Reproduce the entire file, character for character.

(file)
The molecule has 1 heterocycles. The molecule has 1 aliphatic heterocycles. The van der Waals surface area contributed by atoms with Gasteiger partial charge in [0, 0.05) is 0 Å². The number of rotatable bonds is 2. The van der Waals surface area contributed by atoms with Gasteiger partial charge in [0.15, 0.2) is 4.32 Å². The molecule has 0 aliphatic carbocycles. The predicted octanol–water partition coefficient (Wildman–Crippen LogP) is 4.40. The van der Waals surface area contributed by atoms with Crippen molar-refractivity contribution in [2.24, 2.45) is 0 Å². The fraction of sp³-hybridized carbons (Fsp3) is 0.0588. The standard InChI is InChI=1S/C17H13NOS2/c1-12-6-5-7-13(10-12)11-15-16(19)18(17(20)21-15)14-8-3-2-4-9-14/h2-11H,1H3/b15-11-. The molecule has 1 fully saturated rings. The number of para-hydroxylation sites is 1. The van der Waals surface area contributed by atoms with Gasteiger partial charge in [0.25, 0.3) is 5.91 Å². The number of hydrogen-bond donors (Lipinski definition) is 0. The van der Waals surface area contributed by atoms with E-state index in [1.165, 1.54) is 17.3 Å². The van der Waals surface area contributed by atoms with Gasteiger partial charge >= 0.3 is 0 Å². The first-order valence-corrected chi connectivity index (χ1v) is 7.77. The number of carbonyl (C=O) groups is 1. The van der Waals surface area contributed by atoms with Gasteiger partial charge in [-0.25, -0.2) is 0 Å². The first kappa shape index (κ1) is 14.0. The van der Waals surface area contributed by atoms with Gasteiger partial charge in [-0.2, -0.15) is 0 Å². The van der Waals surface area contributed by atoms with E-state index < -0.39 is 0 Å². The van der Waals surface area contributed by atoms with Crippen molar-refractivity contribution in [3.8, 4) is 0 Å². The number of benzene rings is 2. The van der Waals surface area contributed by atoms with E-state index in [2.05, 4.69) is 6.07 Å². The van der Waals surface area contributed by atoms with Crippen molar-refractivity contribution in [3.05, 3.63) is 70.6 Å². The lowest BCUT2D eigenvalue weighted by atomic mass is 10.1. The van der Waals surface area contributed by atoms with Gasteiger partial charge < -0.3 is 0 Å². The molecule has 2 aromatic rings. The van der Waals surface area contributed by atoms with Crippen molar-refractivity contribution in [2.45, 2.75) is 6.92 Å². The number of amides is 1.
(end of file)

The molecule has 1 heterocycles. The molecule has 1 aliphatic heterocycles. The van der Waals surface area contributed by atoms with Gasteiger partial charge in [0, 0.05) is 0 Å². The number of rotatable bonds is 2. The van der Waals surface area contributed by atoms with Gasteiger partial charge in [0.15, 0.2) is 4.32 Å². The molecule has 0 aliphatic carbocycles. The predicted octanol–water partition coefficient (Wildman–Crippen LogP) is 4.40. The van der Waals surface area contributed by atoms with Crippen molar-refractivity contribution in [2.24, 2.45) is 0 Å². The fraction of sp³-hybridized carbons (Fsp3) is 0.0588. The standard InChI is InChI=1S/C17H13NOS2/c1-12-6-5-7-13(10-12)11-15-16(19)18(17(20)21-15)14-8-3-2-4-9-14/h2-11H,1H3/b15-11-. The molecule has 1 fully saturated rings. The number of para-hydroxylation sites is 1. The van der Waals surface area contributed by atoms with Gasteiger partial charge in [0.25, 0.3) is 5.91 Å². The number of hydrogen-bond donors (Lipinski definition) is 0. The van der Waals surface area contributed by atoms with E-state index in [1.165, 1.54) is 17.3 Å². The van der Waals surface area contributed by atoms with Gasteiger partial charge >= 0.3 is 0 Å². The first-order valence-corrected chi connectivity index (χ1v) is 7.77. The number of carbonyl (C=O) groups is 1. The van der Waals surface area contributed by atoms with Gasteiger partial charge in [-0.25, -0.2) is 0 Å². The first kappa shape index (κ1) is 14.0. The van der Waals surface area contributed by atoms with Gasteiger partial charge in [-0.2, -0.15) is 0 Å². The van der Waals surface area contributed by atoms with E-state index < -0.39 is 0 Å². The van der Waals surface area contributed by atoms with Crippen molar-refractivity contribution in [3.8, 4) is 0 Å². The number of benzene rings is 2. The van der Waals surface area contributed by atoms with E-state index in [2.05, 4.69) is 6.07 Å². The van der Waals surface area contributed by atoms with Crippen molar-refractivity contribution in [3.05, 3.63) is 70.6 Å². The lowest BCUT2D eigenvalue weighted by atomic mass is 10.1. The van der Waals surface area contributed by atoms with Gasteiger partial charge < -0.3 is 0 Å². The molecule has 2 aromatic rings. The van der Waals surface area contributed by atoms with Crippen molar-refractivity contribution in [2.45, 2.75) is 6.92 Å². The number of amides is 1.